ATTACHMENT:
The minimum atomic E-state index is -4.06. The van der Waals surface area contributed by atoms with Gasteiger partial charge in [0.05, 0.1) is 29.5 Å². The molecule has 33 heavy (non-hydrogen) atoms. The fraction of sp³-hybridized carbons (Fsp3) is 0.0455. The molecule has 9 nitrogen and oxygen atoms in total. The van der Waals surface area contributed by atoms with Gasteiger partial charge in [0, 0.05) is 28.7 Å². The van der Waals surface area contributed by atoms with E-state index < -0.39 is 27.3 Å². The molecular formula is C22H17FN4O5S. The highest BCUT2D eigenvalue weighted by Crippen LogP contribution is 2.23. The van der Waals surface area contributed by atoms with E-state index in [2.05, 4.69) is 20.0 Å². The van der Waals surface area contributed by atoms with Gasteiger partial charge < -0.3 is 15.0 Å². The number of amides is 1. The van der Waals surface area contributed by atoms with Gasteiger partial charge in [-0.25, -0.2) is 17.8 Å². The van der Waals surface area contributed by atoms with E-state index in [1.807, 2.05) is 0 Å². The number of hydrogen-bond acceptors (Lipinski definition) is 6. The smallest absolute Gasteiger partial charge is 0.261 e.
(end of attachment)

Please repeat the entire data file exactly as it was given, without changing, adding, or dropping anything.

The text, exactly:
The minimum atomic E-state index is -4.06. The van der Waals surface area contributed by atoms with Gasteiger partial charge in [0.05, 0.1) is 29.5 Å². The molecule has 33 heavy (non-hydrogen) atoms. The fraction of sp³-hybridized carbons (Fsp3) is 0.0455. The molecule has 9 nitrogen and oxygen atoms in total. The van der Waals surface area contributed by atoms with Gasteiger partial charge in [0, 0.05) is 28.7 Å². The van der Waals surface area contributed by atoms with E-state index < -0.39 is 27.3 Å². The molecular formula is C22H17FN4O5S. The highest BCUT2D eigenvalue weighted by Crippen LogP contribution is 2.23. The van der Waals surface area contributed by atoms with E-state index in [2.05, 4.69) is 20.0 Å². The van der Waals surface area contributed by atoms with Gasteiger partial charge < -0.3 is 15.0 Å². The number of amides is 1. The van der Waals surface area contributed by atoms with Gasteiger partial charge in [-0.25, -0.2) is 17.8 Å². The van der Waals surface area contributed by atoms with E-state index in [1.807, 2.05) is 0 Å². The number of hydrogen-bond acceptors (Lipinski definition) is 6. The smallest absolute Gasteiger partial charge is 0.261 e.